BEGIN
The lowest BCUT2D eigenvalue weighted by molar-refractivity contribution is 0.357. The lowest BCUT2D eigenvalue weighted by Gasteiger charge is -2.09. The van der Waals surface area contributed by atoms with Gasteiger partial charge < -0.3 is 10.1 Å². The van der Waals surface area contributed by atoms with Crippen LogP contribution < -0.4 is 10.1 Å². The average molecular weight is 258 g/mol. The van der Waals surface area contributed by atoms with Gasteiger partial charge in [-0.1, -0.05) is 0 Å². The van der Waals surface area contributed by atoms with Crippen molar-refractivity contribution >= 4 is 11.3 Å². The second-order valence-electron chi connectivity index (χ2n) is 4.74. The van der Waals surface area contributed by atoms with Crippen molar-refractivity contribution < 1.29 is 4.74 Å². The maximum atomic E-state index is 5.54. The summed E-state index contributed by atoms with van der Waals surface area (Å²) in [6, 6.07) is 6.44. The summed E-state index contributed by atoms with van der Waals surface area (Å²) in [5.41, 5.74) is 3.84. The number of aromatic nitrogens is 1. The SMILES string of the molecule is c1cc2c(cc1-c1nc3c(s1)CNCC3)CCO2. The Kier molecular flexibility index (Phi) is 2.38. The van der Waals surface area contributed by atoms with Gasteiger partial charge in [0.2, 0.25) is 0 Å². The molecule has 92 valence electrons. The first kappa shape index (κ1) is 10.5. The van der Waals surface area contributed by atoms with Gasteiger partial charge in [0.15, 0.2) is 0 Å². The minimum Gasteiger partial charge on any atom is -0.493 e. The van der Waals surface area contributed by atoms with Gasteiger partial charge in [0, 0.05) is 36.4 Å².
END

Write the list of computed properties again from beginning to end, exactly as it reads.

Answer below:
The lowest BCUT2D eigenvalue weighted by molar-refractivity contribution is 0.357. The lowest BCUT2D eigenvalue weighted by Gasteiger charge is -2.09. The van der Waals surface area contributed by atoms with Gasteiger partial charge < -0.3 is 10.1 Å². The van der Waals surface area contributed by atoms with Crippen LogP contribution < -0.4 is 10.1 Å². The average molecular weight is 258 g/mol. The van der Waals surface area contributed by atoms with Gasteiger partial charge in [-0.1, -0.05) is 0 Å². The van der Waals surface area contributed by atoms with Crippen molar-refractivity contribution >= 4 is 11.3 Å². The second-order valence-electron chi connectivity index (χ2n) is 4.74. The van der Waals surface area contributed by atoms with Crippen molar-refractivity contribution < 1.29 is 4.74 Å². The maximum atomic E-state index is 5.54. The summed E-state index contributed by atoms with van der Waals surface area (Å²) in [6, 6.07) is 6.44. The summed E-state index contributed by atoms with van der Waals surface area (Å²) in [5.41, 5.74) is 3.84. The number of aromatic nitrogens is 1. The SMILES string of the molecule is c1cc2c(cc1-c1nc3c(s1)CNCC3)CCO2. The Kier molecular flexibility index (Phi) is 2.38. The van der Waals surface area contributed by atoms with Gasteiger partial charge in [0.2, 0.25) is 0 Å². The molecule has 92 valence electrons. The first kappa shape index (κ1) is 10.5. The van der Waals surface area contributed by atoms with Gasteiger partial charge in [0.15, 0.2) is 0 Å². The minimum Gasteiger partial charge on any atom is -0.493 e. The van der Waals surface area contributed by atoms with Gasteiger partial charge in [0, 0.05) is 36.4 Å².